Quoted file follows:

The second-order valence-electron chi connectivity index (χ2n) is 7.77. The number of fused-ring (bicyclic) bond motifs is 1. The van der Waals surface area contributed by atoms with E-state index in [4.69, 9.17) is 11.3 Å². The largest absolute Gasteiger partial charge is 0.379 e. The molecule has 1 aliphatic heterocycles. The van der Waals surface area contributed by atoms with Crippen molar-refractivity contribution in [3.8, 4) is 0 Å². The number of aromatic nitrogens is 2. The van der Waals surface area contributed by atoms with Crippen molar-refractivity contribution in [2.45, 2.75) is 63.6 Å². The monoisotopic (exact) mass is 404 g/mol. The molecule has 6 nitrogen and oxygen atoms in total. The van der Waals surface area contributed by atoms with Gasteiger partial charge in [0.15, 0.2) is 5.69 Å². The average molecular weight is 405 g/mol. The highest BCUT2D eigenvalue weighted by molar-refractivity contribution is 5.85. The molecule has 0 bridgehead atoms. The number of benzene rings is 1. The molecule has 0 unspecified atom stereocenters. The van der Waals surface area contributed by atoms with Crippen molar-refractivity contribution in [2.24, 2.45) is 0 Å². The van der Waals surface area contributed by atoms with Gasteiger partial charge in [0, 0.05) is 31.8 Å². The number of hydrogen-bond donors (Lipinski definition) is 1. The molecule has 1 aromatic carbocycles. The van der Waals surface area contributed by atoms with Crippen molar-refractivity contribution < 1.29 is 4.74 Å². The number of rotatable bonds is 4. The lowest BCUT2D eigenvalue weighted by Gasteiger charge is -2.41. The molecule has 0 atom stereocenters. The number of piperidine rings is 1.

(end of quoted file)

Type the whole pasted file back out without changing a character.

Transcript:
The second-order valence-electron chi connectivity index (χ2n) is 7.77. The number of fused-ring (bicyclic) bond motifs is 1. The van der Waals surface area contributed by atoms with E-state index in [4.69, 9.17) is 11.3 Å². The largest absolute Gasteiger partial charge is 0.379 e. The molecule has 1 aliphatic heterocycles. The van der Waals surface area contributed by atoms with Crippen molar-refractivity contribution in [3.8, 4) is 0 Å². The number of aromatic nitrogens is 2. The van der Waals surface area contributed by atoms with Crippen molar-refractivity contribution in [2.45, 2.75) is 63.6 Å². The monoisotopic (exact) mass is 404 g/mol. The molecule has 6 nitrogen and oxygen atoms in total. The van der Waals surface area contributed by atoms with Gasteiger partial charge in [0.15, 0.2) is 5.69 Å². The average molecular weight is 405 g/mol. The highest BCUT2D eigenvalue weighted by molar-refractivity contribution is 5.85. The molecule has 0 bridgehead atoms. The number of benzene rings is 1. The molecule has 0 unspecified atom stereocenters. The van der Waals surface area contributed by atoms with Crippen molar-refractivity contribution in [2.24, 2.45) is 0 Å². The van der Waals surface area contributed by atoms with Gasteiger partial charge in [0, 0.05) is 31.8 Å². The number of hydrogen-bond donors (Lipinski definition) is 1. The molecule has 1 aromatic carbocycles. The van der Waals surface area contributed by atoms with Crippen molar-refractivity contribution < 1.29 is 4.74 Å². The number of rotatable bonds is 4. The lowest BCUT2D eigenvalue weighted by Gasteiger charge is -2.41. The molecule has 0 atom stereocenters. The number of piperidine rings is 1.